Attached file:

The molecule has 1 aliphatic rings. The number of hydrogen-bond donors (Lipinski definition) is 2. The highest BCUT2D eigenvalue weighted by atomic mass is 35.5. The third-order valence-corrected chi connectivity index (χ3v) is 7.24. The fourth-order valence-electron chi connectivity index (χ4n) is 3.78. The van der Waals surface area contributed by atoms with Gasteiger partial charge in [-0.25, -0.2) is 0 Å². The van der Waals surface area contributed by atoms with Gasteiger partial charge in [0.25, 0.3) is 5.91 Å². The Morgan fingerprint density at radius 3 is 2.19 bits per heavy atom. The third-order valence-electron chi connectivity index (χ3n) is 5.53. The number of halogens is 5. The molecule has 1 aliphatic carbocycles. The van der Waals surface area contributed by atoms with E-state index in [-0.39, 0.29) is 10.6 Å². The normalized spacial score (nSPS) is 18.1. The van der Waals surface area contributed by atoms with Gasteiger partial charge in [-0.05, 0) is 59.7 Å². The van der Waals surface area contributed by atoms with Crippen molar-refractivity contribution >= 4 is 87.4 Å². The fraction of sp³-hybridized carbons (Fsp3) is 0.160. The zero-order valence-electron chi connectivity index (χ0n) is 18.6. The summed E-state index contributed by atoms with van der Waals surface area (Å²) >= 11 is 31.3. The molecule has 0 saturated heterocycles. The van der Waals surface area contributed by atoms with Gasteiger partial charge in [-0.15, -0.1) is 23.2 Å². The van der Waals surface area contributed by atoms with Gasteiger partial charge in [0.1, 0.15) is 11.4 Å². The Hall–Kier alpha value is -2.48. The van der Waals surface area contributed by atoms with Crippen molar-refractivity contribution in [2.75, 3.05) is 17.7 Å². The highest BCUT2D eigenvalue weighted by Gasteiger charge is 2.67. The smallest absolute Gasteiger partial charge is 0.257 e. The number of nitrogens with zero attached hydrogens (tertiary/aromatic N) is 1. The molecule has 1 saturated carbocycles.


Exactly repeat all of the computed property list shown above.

The molecule has 1 aliphatic rings. The number of hydrogen-bond donors (Lipinski definition) is 2. The highest BCUT2D eigenvalue weighted by atomic mass is 35.5. The third-order valence-corrected chi connectivity index (χ3v) is 7.24. The fourth-order valence-electron chi connectivity index (χ4n) is 3.78. The van der Waals surface area contributed by atoms with Gasteiger partial charge in [-0.25, -0.2) is 0 Å². The van der Waals surface area contributed by atoms with Gasteiger partial charge in [0.25, 0.3) is 5.91 Å². The Morgan fingerprint density at radius 3 is 2.19 bits per heavy atom. The third-order valence-electron chi connectivity index (χ3n) is 5.53. The number of halogens is 5. The molecule has 1 aliphatic carbocycles. The van der Waals surface area contributed by atoms with E-state index in [-0.39, 0.29) is 10.6 Å². The normalized spacial score (nSPS) is 18.1. The van der Waals surface area contributed by atoms with Gasteiger partial charge in [-0.05, 0) is 59.7 Å². The van der Waals surface area contributed by atoms with Crippen molar-refractivity contribution >= 4 is 87.4 Å². The fraction of sp³-hybridized carbons (Fsp3) is 0.160. The zero-order valence-electron chi connectivity index (χ0n) is 18.6. The summed E-state index contributed by atoms with van der Waals surface area (Å²) >= 11 is 31.3. The molecule has 0 saturated heterocycles. The van der Waals surface area contributed by atoms with Gasteiger partial charge in [-0.15, -0.1) is 23.2 Å². The van der Waals surface area contributed by atoms with Gasteiger partial charge in [0.1, 0.15) is 11.4 Å². The Hall–Kier alpha value is -2.48. The van der Waals surface area contributed by atoms with Crippen molar-refractivity contribution in [2.75, 3.05) is 17.7 Å². The highest BCUT2D eigenvalue weighted by Gasteiger charge is 2.67. The smallest absolute Gasteiger partial charge is 0.257 e. The number of nitrogens with zero attached hydrogens (tertiary/aromatic N) is 1. The molecule has 1 saturated carbocycles.